Words by Peter Tanski
Since the release of their self-titled album in 2014, Palm Ghosts have been in a state of manic evolution. From Elliott Smith adjacent indie folk to the band that emphasizes the punk in post-punk, they have flouted conventions and forged a steadfast reputation in the underground. A reputation that inspired an assembly of labels (Poptek, Sell The Heart, Engineer, and Sweet Cheetah) under one banner in order to release their latest album ,“I Love You, Burn In Hell”, forming a dark pop Voltron in their name.
Off Shelf: The road to I Love You, Burn In Hell seems to have been most tumultuous. Would you care to share that experience with us?
Joseph Lekkas: I’m not sure it was overly tumultuous. We lost a member because touring is difficult and life gets in the way. It set us back a bit, having to try out potential replacement members, but ultimately ended up working out better because we continued on as a three piece. The three of us get along very well and can all fit in an SUV with a trailer, so touring is more of a breeze. It also created some nice space in our live sound, leading toward more dynamics.
OS: This record sounds particularly menacing compared to previous offerings. What would you say is the catalyst for the bleak pop present here?
JL: Interesting that you hear it as more menacing. I think it has a bit more humor than our past releases, maybe is a bit more guitar oriented overall? I don’t know… we had fun working on these tunes and it was recorded in a much less stressful time, post COVID lockdown. I will always say Lifeboat Candidate is our most menacing record to my ears. We were really feeling particularly apocalyptic at that time but I think there is always a bit of darkness in everything we do. This particular record certainly has some levity. I mean, the title track, c’mon!?
OS: As the veil thins and the Samhain season ramps up to a creepy crescendo, music of this ilk certainly receives a fair bit more exposure. How do you feel that this collection of songs would add to, say, a gore ensanguined dinner party/Monster Mash-a-thon?
JL: [laughs] I don’t really think we are goth enough for that. There are plenty of modern Darkwave bands that fit the part much better than we do. The stoned Uber driver might be blasting our record on the way to the dinner party, though. I could see that .
OS: In all seriousness, Palm Ghosts serves the absolute best aspects of Post Punk, New Wave, Gothic Rock, and Indie. Can you summon the archetype of the average Palm Ghosts listener? Who is He/She/They/Them?
JL: That’s a tough one. We play goth nights all over the country and those folks seem to dig us a bit. We also play more mainstream venues and music festivals and older folks that listened to new wave and goth in high school or college seem to really get us. I think we hint at so many genres and don’t necessarily do the fashion aspect of a goth or post punk band, so we don’t really fit in perfectly anywhere, and I think we actually prefer that. For us its one hundred percent about the music.
OS: Its been almost a decade since your self-titled record. If you were to compare and contrast that with I Love You, Burn In Hell, what would the most glaring similarities and differences be?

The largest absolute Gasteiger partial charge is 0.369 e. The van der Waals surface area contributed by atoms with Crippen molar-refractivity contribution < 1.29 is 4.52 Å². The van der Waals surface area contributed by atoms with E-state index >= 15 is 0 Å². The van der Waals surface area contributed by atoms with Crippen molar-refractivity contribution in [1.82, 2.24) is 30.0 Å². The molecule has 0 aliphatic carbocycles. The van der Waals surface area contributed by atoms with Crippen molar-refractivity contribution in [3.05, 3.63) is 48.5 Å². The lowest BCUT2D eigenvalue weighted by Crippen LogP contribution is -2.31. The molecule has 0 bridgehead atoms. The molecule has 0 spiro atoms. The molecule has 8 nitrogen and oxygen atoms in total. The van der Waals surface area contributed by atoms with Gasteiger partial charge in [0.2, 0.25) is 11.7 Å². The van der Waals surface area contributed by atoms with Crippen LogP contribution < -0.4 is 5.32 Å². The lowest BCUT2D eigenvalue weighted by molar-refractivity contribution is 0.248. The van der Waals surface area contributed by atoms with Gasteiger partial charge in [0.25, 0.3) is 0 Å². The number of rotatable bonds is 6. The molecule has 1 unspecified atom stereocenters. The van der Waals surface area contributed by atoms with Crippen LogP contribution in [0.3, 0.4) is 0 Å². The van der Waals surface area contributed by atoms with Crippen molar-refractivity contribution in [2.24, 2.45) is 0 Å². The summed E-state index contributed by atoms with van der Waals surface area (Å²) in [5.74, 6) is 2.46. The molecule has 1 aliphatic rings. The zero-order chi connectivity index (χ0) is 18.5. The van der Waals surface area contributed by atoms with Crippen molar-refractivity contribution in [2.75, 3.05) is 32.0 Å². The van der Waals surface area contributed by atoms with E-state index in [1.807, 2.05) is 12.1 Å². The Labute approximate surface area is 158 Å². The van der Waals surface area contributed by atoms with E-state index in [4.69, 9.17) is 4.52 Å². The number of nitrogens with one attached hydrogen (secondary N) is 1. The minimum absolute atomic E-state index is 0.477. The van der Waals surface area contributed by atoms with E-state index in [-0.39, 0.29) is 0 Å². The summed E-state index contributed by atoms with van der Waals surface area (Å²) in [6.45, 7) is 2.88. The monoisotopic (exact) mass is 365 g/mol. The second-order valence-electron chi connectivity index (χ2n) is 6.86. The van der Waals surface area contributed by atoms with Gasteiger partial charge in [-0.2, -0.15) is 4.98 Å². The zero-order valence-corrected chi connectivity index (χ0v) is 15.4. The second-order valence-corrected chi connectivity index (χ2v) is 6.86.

JL: Hardly any similarities, really. I sing differently and write in a completely different way. The first record was much more indie folk, written on acoustic guitars. I was learning how to record. There is always a hint of psychedelia in everything I do, I suppose. That might be something that ties the sound together.
OS: Has this new generation of teens and twenty-somethings been delivering on the promise of the plight of 90’s teens?
JL: It seems like 90s slacker rock is popular again, if that’s what you mean. It used to be that every time a new sound emerged it was from twenty years earlier. That holds true in the fact that nu-metal seems to be making a reappearance. I was hoping that might not happen, but alas!
OS: What would the perfect album sound like to you?
JL: The Velvet Underground and Nico, The Cure’s Head on The Door, The Kinks are The Village Green Preservation Society, Tears For Fears’ The Hurting, Peter Gabriel’s Security maybe even Metallica’s Master of Puppets. Eight to ten songs, each with different vibes, but each song in its perfect place, propelling the record along. With hooks, let’s not forget hooks! Where did all the hooks go?
OS: What is a little known fact about Palm Ghosts that could possibly endear people to your band?
JL: We love to meet new people when we travel. We’ve been playing music a long time and are thankful we get to still do it. We’re also thankful for folks like you who are into music as much as we are, keeping the spirit alive. We also like hooks.
OS: Name the most significant musical experience of your life.
JL: I think the moment I realized that I couldn’t cope with life without allowing myself the time to make music. It is the best medicine for anxiety and depression. The act of creation is the thing, anything that comes from it is nice. It’s cool that people listen to and enjoy our music, don’t get me wrong. But I did it before folks listened and i’ll keep on doing it if they stop listening.
OS: What, in your opinion, is the most fully realized cut on this album?
JL: I really like She Came Playfully and Tilt. I think those two songs hit me right away. Not sure if I can put into words why, but I dig them.
OS: The Cure or The Cult? My Bloody Valentine or Slowdive?
JL: The Cure and My Bloody Valentine